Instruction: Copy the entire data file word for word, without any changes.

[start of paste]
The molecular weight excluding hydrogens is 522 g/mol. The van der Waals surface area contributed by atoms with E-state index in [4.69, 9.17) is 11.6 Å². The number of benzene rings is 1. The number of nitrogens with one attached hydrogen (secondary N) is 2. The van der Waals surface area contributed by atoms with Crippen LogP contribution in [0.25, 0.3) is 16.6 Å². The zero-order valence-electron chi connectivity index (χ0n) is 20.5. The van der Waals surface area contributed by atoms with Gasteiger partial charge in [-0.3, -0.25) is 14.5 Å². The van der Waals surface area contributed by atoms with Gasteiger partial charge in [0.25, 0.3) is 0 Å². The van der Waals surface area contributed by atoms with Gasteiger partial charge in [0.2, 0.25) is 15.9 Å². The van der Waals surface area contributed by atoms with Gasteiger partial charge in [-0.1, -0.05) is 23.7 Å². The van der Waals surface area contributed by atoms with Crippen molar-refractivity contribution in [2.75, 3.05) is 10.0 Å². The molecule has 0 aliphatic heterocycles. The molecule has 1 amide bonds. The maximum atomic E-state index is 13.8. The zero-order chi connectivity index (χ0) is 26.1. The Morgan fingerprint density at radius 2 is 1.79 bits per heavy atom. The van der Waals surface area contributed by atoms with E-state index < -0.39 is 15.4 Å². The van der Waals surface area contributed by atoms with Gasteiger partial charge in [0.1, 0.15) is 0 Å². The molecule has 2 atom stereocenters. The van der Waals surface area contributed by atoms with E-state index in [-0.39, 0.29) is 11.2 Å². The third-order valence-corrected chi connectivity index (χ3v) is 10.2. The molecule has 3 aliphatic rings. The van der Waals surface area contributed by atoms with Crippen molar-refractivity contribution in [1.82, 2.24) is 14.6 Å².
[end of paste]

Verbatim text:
The molecular weight excluding hydrogens is 522 g/mol. The van der Waals surface area contributed by atoms with E-state index in [4.69, 9.17) is 11.6 Å². The number of benzene rings is 1. The number of nitrogens with one attached hydrogen (secondary N) is 2. The van der Waals surface area contributed by atoms with Crippen LogP contribution in [0.25, 0.3) is 16.6 Å². The zero-order valence-electron chi connectivity index (χ0n) is 20.5. The van der Waals surface area contributed by atoms with Gasteiger partial charge in [-0.3, -0.25) is 14.5 Å². The van der Waals surface area contributed by atoms with Gasteiger partial charge in [0.25, 0.3) is 0 Å². The van der Waals surface area contributed by atoms with Gasteiger partial charge in [0.2, 0.25) is 15.9 Å². The van der Waals surface area contributed by atoms with Gasteiger partial charge in [-0.1, -0.05) is 23.7 Å². The van der Waals surface area contributed by atoms with Crippen molar-refractivity contribution in [2.75, 3.05) is 10.0 Å². The molecule has 0 aliphatic heterocycles. The molecule has 1 amide bonds. The maximum atomic E-state index is 13.8. The zero-order chi connectivity index (χ0) is 26.1. The Morgan fingerprint density at radius 2 is 1.79 bits per heavy atom. The van der Waals surface area contributed by atoms with E-state index < -0.39 is 15.4 Å². The van der Waals surface area contributed by atoms with Gasteiger partial charge in [0.1, 0.15) is 0 Å². The molecule has 2 atom stereocenters. The van der Waals surface area contributed by atoms with E-state index in [-0.39, 0.29) is 11.2 Å². The third-order valence-corrected chi connectivity index (χ3v) is 10.2. The molecule has 3 aliphatic rings. The van der Waals surface area contributed by atoms with Crippen molar-refractivity contribution in [1.82, 2.24) is 14.6 Å².